"Open Wiring" vs. Ratiometric LVDTs

Out there in the wilds of industrial application how common are the "open wiring" type of LVDT vs. the ratiometric type (see http://www.efunda.com /
DesignStandards/sensors/lvdt/lvdt_theory.cfm for definitions if you need to).
I had thought that the ratiometric types were pervasive, but recently a client got blindsided by an LVDT that appeared to be suitable for either open wiring or ratiometric, but in reality only worked as a ratiometric type. I'm helping them cope, but I'm wondering how hard they'd have to look for a 'proper' ratiometric type.
Thanks in advance.
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Tim Wescott
Control systems and communications consulting
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Tim Wescott wrote:

So open wiring consists of connecting the output windings in series opposing? What is the advantage of ratiometric operation? I can imagine that for large displacement the sum of A and B might vary. Does the ratiometric connection extend the linear range?
(I have never gotten good performance at low displacements from an LVDT without using a synchronous detector to eliminate unwanted quadrature that creates a soft null. Quadrature injection is just too touchy.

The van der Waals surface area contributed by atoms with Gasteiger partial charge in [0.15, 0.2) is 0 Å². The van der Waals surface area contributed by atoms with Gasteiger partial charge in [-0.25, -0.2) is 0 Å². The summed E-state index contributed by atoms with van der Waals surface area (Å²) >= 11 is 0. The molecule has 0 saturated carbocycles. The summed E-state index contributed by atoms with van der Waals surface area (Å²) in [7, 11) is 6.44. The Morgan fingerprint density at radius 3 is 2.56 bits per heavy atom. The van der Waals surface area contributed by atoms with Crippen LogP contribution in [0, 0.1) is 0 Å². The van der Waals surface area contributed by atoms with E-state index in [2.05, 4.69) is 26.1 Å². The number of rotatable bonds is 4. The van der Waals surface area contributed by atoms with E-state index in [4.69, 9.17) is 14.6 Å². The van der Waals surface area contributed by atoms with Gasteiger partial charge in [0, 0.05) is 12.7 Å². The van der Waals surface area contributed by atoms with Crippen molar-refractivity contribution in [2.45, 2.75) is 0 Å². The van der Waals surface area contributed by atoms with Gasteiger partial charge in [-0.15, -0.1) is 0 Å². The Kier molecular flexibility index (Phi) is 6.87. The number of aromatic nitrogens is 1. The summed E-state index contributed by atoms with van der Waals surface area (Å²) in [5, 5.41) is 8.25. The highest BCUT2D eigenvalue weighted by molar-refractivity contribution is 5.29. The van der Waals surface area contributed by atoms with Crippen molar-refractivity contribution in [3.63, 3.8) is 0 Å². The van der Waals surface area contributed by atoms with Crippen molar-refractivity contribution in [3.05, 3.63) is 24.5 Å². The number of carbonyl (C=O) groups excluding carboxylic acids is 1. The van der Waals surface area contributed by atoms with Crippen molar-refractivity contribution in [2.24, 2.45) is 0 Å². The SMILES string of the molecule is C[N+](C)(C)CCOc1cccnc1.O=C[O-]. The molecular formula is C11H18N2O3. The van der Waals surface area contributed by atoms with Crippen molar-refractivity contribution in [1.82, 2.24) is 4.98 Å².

Jerry
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On Sun, 10 Feb 2008 20:30:07 -0500, Jerry Avins wrote:

Ratiometric leaves your measurement insensitive to changes in excitation such as may happen with long cable runs and/or temperature variations.
Synchronous detection is definitely the way to go (and it's aided by ratiometric detection -- you use the phase of the sum to time the synchronous detection, thereby rendering your application insensitive to phase shift within the detector or on long cable runs).
If you check the Analog Devices web site for LVDT signal conditioners you'll find white papers extolling the virtues of ratiometric detection.
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Tim Wescott
Control systems and communications consulting
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Tim Wescott wrote:

I did that by using the open wire connection (with synchronous detector) and dividing the signal by the excitation voltage. (There's no need to actually divide in analog implementations. Using a controlable-gain amplifier -- an OTA, for example -- simply normalize the excitation reading before reading the displacement. Maybe that will work for you?
Jerry
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